Science, research, and innovation hustings

What happened at the Royal Society

David Kernohan is Deputy Editor of Wonkhe

Unsurprisingly, Chi Onwurah was not going to be drawn on which “key institutions” would benefit from a decade of funding stability.

She gave UKRI as an unsurprising example of the kind of things Labour is thinking about, though she was keen to stress that a decision has not been made on every institution. She even invited suitable bodies to make themselves known, meaning a lot of people made a bee-line for her circle at the drinks reception of the science, technology, and innovation hustings put on for our collective edification by the four national academies, the Campaign for Science and Engineering, and the Foundation for Science and Technology.

In Financial Times journalist Anji Ahuja she faced a skilled and knowledgeable chair who was very keen to tie her down to specifics (she even asked “which institutions would not be included?”) to little avail. The excellent question from the floor – clearly the thing on the minds of most attendees – also sought clarity on the purpose of setting a ten year budget when each parliament cannot bind its successor.

On that we got a little more information – though the lucky institutions would get a nominal 10 year budget, in practice this would arrive in yearly increments (so, no spending it all at once). The interpolation of an election around the end of the decade, would – to Onwurah – simply give other parties the chance to commit (or not) to the budget.

Viscount Camrose (the Conservative “Minister for AI”) wasn’t a fan of locking in spending plans, emphasising the need to be adaptive to the rapidly changing pace of technological change. This, along with AI, was a preoccupation of his. Challenged on Rishi Sunak’s apparent lack of interest in campaigning on his science policy, he outed the Prime Minister as a “techbro” (which he took to mean someone who understands the impact of science).

“Techbro” has, of course, also suggests other qualities – not least a desire to promote the potential of one’s technological predilection far beyond the evidence that currently exists. It was a false equivalence to expect him to choose between AI and Net Zero, he sniffed. AI, he informed us with all the confidence of a man with a bridge to sell you, was a “big part of the solution” to Net Zero – indeed, there was no problem that humans were working on that could not be addressed by the power of AI. Burning carbon to ensure Jim Dickinson can use those article pictures with too many fingers is a very strange hill to die on.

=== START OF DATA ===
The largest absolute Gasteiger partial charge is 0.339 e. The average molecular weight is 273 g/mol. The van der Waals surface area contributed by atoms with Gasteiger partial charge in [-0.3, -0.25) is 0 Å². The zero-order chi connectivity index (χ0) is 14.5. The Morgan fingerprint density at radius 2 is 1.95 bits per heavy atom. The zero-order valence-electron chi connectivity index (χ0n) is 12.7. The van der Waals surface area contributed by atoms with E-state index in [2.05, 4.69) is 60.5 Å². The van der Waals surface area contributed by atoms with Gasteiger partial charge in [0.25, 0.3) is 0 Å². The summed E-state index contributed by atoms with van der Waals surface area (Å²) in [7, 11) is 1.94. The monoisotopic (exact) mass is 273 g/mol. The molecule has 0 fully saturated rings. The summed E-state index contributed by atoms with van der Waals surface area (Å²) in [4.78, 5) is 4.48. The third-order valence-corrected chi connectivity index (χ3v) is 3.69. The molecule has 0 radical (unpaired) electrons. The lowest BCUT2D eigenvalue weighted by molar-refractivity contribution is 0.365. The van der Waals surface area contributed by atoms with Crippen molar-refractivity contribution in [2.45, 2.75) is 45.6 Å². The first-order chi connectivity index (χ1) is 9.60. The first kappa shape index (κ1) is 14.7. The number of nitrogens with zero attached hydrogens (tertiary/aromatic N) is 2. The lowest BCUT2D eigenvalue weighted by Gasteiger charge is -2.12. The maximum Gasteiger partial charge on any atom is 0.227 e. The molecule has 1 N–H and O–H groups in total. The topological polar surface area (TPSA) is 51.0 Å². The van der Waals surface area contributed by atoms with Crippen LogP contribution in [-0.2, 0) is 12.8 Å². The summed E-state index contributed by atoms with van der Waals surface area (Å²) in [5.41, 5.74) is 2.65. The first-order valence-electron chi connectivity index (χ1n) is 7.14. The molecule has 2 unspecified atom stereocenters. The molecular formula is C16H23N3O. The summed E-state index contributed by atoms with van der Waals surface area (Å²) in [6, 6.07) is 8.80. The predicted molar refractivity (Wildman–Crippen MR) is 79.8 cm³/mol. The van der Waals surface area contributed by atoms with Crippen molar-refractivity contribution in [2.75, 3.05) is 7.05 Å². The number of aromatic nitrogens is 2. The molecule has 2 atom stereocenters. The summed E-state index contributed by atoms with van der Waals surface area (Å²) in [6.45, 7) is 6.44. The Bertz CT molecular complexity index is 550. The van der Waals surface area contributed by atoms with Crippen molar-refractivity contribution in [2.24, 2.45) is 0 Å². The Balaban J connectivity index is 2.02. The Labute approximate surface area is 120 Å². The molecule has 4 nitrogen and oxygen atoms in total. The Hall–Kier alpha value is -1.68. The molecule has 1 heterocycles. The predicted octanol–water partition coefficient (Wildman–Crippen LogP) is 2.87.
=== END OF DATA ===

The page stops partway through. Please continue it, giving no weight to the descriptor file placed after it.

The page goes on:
But not as strange as a disdain for “media studies”. Forgetting, perhaps, who was in the room (not just traditional science people, as the involvement of the British Academy might have suggested) he landed on this as an example of a “mickey mouse course” (though he added in parenthesis that this was a “slightly unhelpful phrasing” from the PM) to audible gasps. Ahuja – having first tried somewhat mischievously to draw him on the use of classics to a prime minister – cited Charlie Brooker (of Black Mirror and Screenwipe fame) as a very successful media graduate. Onwurah stressed the importance of a critique of the media in a post-truth world.

Lord Clement-Jones – who in Liberal Democrat style, played the role of an avuncular science-focused Barry Cryer on this particular antidote to panel sessions – gave an answer to the financial precarity that universities faced that emphasised the need for a review and for the “knocking together of heads” of universities unable to drive effectiveness by changing shape and scope. Onwurah repeated the manifesto word-for-word (a promise to “act” but not a desire to be drawn, on stage as to what that action may constitute) and added a codicil on universities needing to get more love after years of uncertainty and attack.

Camrose’s solution put the problem on universities – they needed to get better at doing what they do well and stop doing what they do badly. And that’s where Mickey Mouse came in (although the “mechanics of identifying,” he conceded, needed work).

There were interesting passages in the debate, particularly on the model of change that linked innovation to growth, that I would have loved to hear more on. A fascinating question on ethics and public trust of science was derailed in to a debate on AI regulation, from which we learned Camrose favoured light and early (citing the old saw on regulating airlines in the 1930s), Onwurah wanted a more risk-focused approach, Clement-Jones wanted international convergence.

We did get into the decaying value of the UK’s good name as global soft power (with a particular reference to the in-year cancellation of ODI funding) – the conservative model was integration in carefully chosen key areas (the horizon scheme was “humming” apparently”) whereas the other two parties addressed the need for actions to back up warm words, allowing universities to get the best of existing and new links. Although Onwurah committed to not repeating the in year ODI cuts, she didn’t commit to growing ODI funding.

There is perhaps a lingering sense that the debates and hustings of 2024 have not really moved the needle – that the general sense is a result has been clear since long before the election was called.

Democratically, educationally even, we should be having debates on all kinds of topics – but simply regurgitating a memorised manifesto or an established consensus isn’t enough. This was a good debate (possibly the best in the campaign thus far) precisely because it was able to occasionally move beyond that.

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